The suburbanization of America sprawled like a runaway wild horse under the guise of the American Dream and The Disappearing City (1932). In many midwestern cities, low-density suburbs began to populate the landscape around a central business district consisting of mostly high-rise buildings. These urban patterns required huge amounts of land and resources and had lasting effects on the environment, in addition to neighborhood communication and family lives. In the late 1950s, the “amateur” humanistic scholar Jane Jacobs sharply criticized the automobile as the chief culprit of American suburbanization and lack of urban life. Jacob’s criticism has been widely acknowledged in urban planning and design, and was a major influence for the New Urbanism movement of the 1980’s and 1990’s, which advocated for pedestrian-friendly, high-density, mixed-use cities. This, however, has not stopped the momentum of the automobile.
While the United States was desperately trying to amend its twentieth century suburbanization, China started its own process of urbanization. Here there was a chance for China to learn from countries who had already experienced modern urbanization, but rather than design and advocate for truly high-density, mixed-use urban systems at a human scale, Chinese urbanization followed the American urbanization train. With the same inertia as the United States in the 1950’s and 1960’s, China created its own death trap. As the roads were widen, ancient village were razed in order for town to “gain” new land for urban expansion. The standards for city streets and blocks became larger and larger making walking or cycling no longer an option. Single-functional development blindly expanded into suburban areas, and Chinese cities went down the road of no return! I foresaw this tragedy ten years ago in a book titled Urban Landscape Road — Communicating with Mayors. In it, I summarized the complication of China’s rapid urbanization as being caused by a feudal centralized power split between the nouveau riche and the peasant class. I am not boasting in referencing myself, I do not feel proud for foretelling the tragedy. In contrast, I would like to imagine a positive vision for China’s urbanization: China’s future aggregation and integration patterns will include expanded metropolises and revived villages, propelled by the momentum of urbanization and forming “aggregate-with-outliers.”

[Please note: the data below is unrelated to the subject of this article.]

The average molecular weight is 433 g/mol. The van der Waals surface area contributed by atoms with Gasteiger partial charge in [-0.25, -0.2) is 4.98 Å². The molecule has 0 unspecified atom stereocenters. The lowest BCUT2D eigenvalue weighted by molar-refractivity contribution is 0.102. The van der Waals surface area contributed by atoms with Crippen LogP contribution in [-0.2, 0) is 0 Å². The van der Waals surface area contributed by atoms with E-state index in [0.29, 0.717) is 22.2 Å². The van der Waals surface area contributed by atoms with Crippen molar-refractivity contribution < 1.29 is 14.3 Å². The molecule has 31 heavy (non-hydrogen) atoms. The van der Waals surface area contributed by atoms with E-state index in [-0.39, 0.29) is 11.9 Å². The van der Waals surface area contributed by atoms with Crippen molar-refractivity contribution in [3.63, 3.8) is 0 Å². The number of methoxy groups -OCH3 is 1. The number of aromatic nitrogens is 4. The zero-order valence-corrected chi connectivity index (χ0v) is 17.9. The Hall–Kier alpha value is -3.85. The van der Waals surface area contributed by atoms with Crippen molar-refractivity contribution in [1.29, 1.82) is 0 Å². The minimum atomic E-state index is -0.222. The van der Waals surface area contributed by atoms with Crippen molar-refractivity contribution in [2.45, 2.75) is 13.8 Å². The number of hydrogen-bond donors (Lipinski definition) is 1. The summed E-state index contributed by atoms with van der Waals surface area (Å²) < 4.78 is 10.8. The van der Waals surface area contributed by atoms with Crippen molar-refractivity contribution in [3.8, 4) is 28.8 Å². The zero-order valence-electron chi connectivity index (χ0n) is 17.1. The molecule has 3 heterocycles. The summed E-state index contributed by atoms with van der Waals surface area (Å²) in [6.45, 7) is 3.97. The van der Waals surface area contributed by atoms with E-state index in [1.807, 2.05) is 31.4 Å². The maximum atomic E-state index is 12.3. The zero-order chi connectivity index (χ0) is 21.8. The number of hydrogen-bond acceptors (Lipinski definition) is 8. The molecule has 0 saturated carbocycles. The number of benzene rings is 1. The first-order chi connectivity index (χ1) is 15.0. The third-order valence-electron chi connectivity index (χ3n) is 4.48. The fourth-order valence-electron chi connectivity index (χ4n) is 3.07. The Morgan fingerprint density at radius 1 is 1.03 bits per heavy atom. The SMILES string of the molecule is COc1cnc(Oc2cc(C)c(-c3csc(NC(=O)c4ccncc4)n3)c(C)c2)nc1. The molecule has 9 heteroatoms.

This vision — a spiral of the Garden City and the Chinese traditional village — must be based on the human foot, but also must be understood through high-density and mixed-use aggregation patterns. Some Chinese villages will be revived, while others that have lost their natural or cultural features will decline or vanish. In an “aggregate-with-outliers,” the expanded metropolis and revived villages will be repeated to create a pattern of urban form. This vision depends on five conditions:
1. Human nature requires a mix of aggregation and integration as we are social animals.
2. Escapes from the big city in favor of more livable environments will be a need for most people. We can expect another round of “Down to the Countryside,” with increasing numbers of retired or financially secure urban populations traveling to the countryside along high-speed railway. We have a limited time to realize the potential consequences of a countryside revival.
3. High-speed rail and developed internet network will make escaping from big cities possible and accessible through technologies other than the automobile. Rail connects the walkable and beautiful countryside, while wireless networks make working and communicating possible from even far away urban infrastructures. Together, new transportation and new technology can achieve aggregate and mixed-use neighborhoods.
4. An ecological civilization will need to become a national strategy, which, together with restrictions on energy and environmental extraction, will help re-recognize the charm of thinking at the scale of our feet.
5. The new economy encourages growth in the design industry, as the beautiful countryside at the urban fringes and along high-speed railways will become sites for new urbanization.
Even with foresight, China risks getting lost in the momentum of urban construction.